Using our newly-discovered technique of tin-plating the entire PCB then soldering the 0.05" pitch IDE cables using solder paste, we managed to create some ready-to-try boards quite quickly this evening.
The cables were soldered quickly and easily and the joints were strong and consistent; no messy de-bridging with solder braid was needed (which often causes the pcb tracks to heat up too much and start to burn or lift)
A final, populated board, with a PIC18F2455 in place and extra components to make a USB HID device. This was an early board and we'd already attached what will become the USB socket using the "old-fashioned method" of drilling holes, splitting the cable ends and pushing them through to solder on the underside of the board.
Maybe with this new technique, we'll be able to either use SMT chips OR trim or bend the pins on the larger chips to enable us to solder them directly onto the (tinned) traces of the board without having to drill the through holes first. If that's possible, it will mean making PCBs would take a fraction of the time it does at present: it's all the drilling that takes forever and the less drilling we can get away with, the better!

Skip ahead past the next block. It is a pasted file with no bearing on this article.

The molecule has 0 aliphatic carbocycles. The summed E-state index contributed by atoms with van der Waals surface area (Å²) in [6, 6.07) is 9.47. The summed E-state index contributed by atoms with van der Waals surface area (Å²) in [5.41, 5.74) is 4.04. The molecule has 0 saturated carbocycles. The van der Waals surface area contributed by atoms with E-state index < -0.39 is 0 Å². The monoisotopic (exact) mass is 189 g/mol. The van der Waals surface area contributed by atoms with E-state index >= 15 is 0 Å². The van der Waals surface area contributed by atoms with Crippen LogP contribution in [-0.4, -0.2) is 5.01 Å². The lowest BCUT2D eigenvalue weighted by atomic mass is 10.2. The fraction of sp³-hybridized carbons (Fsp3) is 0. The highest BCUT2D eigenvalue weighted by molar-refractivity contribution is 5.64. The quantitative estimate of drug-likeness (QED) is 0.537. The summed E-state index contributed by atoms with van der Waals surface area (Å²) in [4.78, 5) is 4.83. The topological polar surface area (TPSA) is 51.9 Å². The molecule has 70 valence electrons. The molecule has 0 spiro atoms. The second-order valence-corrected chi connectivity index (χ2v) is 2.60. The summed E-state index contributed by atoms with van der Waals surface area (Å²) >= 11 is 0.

Of course, for this board, we still need two rows of 6 holes for the strings to go through, but for future boards, we'd need only a few holes for things like the crystal and 470uF capacitor (although there are SMT versions of these with relatively large pads available too.....)